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    ABSTRACT: We investigate the structure of epitaxially grown hexagonal boron nitride (h-BN) on Ir(111) by chemical vapor deposition of borazine. Using photoelectron diffraction spectroscopy, we unambiguously show that a single-domain h-BN monolayer can be synthesized by cyclic dose of high-purity borazine onto the metal substrate at room temperature followed by annealing at T = 1270 K, this method giving rise to a diffraction pattern with three-fold symmetry. In contrast, high-temperature borazine deposition (T = 1070 K) results in a h-BN monolayer formed by domains with opposite orientation and characterized by a six-fold symmetric diffraction pattern. We identify the thermal energy and the energy difference between fcc and hcp seeds as key parameters in controlling the alignment of the h-BN clusters during the first stage of the growth, and we further propose structural models for the h-BN monolayer on the Ir(111) surface.
    No preview · Article · Nov 2014 · ACS Nano
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    ABSTRACT: The assembly and the orientation of functionalized pentacene at the interface with inorganics strongly influence both the electric contact and the charge transport in organic electronic devices. In this study electronic spectroscopies and theoretical modeling are combined to investigate the properties of the bis(triisopropylsilylethynyl)pentacene (TIPS-Pc)/Au(111) interface as a function of the molecular coverage to compare the molecular state in the gas phase and in the adsorbed phase and to determine the thermal stability of TIPS-Pc in contact with gold. Our results show that in the free molecule only the acene atoms directly bonded to the ligands are affected by the functionalization. Adsorption on Au(111) leads to a weak coupling which causes only modest binding energy shifts in the TIPS-Pc and substrate core level spectra. In the first monolayer the acene plane form an angle of 33 +/- 2 degrees with the Au(111) surface at variance with the vertical geometry reported for thicker solution-processed or evaporated films, whereas the presence of configurational disorder was observed in the multilayer. The thermal annealing of the TIPS-Pc/Au(111) interface reveals the ligand desorption at similar to 470 K, which leaves the backbone of the decomposed molecule flat-lying on the metal surface as in the case of the unmodified pentacene. The weak interaction with the metal substrate causes the molecular dissociation to occur 60 K below the thermal decomposition taking place in thick drop-cast films.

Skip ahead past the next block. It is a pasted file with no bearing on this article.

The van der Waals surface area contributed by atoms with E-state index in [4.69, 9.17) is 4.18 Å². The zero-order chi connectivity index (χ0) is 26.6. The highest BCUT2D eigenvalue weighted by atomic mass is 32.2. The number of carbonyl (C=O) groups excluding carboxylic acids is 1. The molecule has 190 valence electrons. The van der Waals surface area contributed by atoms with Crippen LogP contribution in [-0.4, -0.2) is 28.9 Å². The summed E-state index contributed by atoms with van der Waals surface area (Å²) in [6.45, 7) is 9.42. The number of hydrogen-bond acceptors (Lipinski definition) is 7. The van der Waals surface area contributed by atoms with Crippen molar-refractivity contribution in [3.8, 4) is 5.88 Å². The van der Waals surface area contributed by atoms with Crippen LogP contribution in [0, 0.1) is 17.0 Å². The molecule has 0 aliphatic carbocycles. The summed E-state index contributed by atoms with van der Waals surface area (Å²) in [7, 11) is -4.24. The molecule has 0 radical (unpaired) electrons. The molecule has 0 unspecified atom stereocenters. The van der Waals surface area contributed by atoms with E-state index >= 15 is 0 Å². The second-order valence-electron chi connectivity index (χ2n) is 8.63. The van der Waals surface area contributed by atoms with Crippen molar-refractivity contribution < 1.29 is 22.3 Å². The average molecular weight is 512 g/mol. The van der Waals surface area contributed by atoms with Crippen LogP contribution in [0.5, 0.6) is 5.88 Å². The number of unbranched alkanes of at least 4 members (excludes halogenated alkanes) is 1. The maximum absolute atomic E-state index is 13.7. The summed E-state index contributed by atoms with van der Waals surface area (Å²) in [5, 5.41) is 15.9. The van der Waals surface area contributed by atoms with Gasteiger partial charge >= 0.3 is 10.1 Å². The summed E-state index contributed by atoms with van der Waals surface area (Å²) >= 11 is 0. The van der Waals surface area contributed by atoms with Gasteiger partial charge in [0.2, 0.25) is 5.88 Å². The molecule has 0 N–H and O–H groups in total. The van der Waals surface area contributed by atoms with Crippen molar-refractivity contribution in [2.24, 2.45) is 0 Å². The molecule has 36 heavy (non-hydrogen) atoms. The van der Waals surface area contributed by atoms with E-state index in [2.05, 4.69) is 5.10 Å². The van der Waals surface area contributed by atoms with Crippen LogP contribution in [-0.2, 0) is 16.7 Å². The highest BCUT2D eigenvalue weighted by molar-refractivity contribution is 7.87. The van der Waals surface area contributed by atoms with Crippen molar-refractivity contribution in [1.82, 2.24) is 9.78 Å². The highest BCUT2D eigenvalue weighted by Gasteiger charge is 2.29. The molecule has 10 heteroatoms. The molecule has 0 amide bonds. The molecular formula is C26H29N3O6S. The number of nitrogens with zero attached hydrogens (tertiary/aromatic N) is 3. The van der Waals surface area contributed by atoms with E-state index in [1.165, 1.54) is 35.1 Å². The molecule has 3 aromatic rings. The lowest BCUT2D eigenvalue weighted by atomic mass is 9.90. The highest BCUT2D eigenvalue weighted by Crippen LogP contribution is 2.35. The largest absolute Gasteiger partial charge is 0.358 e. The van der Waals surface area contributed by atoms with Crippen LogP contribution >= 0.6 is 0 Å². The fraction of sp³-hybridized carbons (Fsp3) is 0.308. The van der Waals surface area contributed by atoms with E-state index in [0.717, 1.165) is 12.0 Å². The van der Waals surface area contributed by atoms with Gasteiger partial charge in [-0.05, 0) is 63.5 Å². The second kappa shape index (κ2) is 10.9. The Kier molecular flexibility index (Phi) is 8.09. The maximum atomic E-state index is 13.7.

No preview · Article · Oct 2014 · The Journal of Physical Chemistry C
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    ABSTRACT: The production of high-quality graphene-oxide interfaces is normally achieved by graphene growth via chemical vapour deposition on a metallic surface, followed by transfer of the C layer onto the oxide, by atomic layer and physical vapour deposition of the oxide on graphene or by carbon deposition on top of oxide surfaces. These methods, however, come with a series of issues: they are complex, costly and can easily result in damage to the carbon network, with detrimental effects on the carrier mobility. Here we show that the growth of a graphene layer on a bimetallic Ni3Al alloy and its subsequent exposure to oxygen at 520 K result in the formation of a 1.5 nm thick alumina nanosheet underneath graphene. This new, simple and low-cost strategy based on the use of alloys opens a promising route to the direct synthesis of a wide range of interfaces formed by graphene and high-κ dielectrics.
    No preview · Article · Sep 2014 · Nature Communications